Second-Hand Words

alphabet close up communication conceptual
Photo by Pixabay on


Second-Hand Words

English has many a-loanword;
Absurd a-name, as if to suggest
(Despite how much they’ve grown so blurred
And settled-in, so you’d never have guessed)
The day may come when they must pack
And once and for all be all given back.

French, please take the biscuit,
And Persian, fetch your cash,
Norse, collect your brisket
And Arabic, your sash.
Chinese, we have to unravel your silk,
And German, it’s time please to drink up your milk.

Greek, fly out your planet,
And Spanish, kill your roach,
Italian, shift granite,
And Hungarian, take coach.
Tongan, please, release taboo,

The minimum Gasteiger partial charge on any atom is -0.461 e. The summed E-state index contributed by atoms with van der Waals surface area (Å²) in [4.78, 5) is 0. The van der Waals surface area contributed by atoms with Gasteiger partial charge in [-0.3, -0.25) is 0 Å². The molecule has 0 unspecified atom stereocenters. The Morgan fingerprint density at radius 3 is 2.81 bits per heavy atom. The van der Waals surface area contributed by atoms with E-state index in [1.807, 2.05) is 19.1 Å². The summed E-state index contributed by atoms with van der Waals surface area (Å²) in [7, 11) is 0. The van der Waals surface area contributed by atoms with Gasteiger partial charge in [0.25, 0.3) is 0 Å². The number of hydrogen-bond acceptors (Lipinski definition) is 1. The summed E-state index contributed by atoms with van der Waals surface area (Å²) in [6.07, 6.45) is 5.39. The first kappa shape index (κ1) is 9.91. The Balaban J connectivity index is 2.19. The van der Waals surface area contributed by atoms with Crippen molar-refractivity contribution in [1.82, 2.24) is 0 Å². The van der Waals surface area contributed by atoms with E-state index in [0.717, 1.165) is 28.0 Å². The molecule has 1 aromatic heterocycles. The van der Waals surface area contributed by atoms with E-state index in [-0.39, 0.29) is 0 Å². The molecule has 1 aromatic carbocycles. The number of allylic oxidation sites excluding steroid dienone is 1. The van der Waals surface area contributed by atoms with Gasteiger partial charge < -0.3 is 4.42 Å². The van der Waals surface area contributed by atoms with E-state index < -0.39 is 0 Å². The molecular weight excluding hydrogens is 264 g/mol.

(Though we’ll never shift Tahitian tattoo).

So Hebrew, take Israeli, then,
And Dutch, stop pushing foist.
And Latin – now an alien
With all your words unvoiced.
We hand them back all bent-up and slurred,
And full of…thingy…you know…oh, what’s the word ?



The Advent Carol



The Advent Carol

Who’s behind the first door ?
The solstice is behind the first,
The time the winter Sun is at his least.

Who’s behind the second door ?
The Sun again – the Sun reborn,
Who ushers in the great midwinter feast.

Who’s behind the third door ?
The Holly and the Ivy are,
The evergreens who never drop their cloaks.

Who’s behind the fourth door ?
The Mistletoe !  The Mistletoe !
The green and living soul of sleeping oaks.

Day-by-day, let us remember –
            These are the days of December.

Who’s behind the fifth door ?
Osiris, Mithra, Herakles,
And Zarathustra – ancient gods and myths.

Who’s behind the sixth door ?
The same Gods and their Virgin Births –
And each is born upon the 25th.

Who’s behind the seventh door ?
The ancient and be-sandal’d Greeks,
Engaged in boozy Bacchanalia.

Who’s behind the eighth door ?
The ancient Roman copycats,
Engaged in likewise Saturnalia.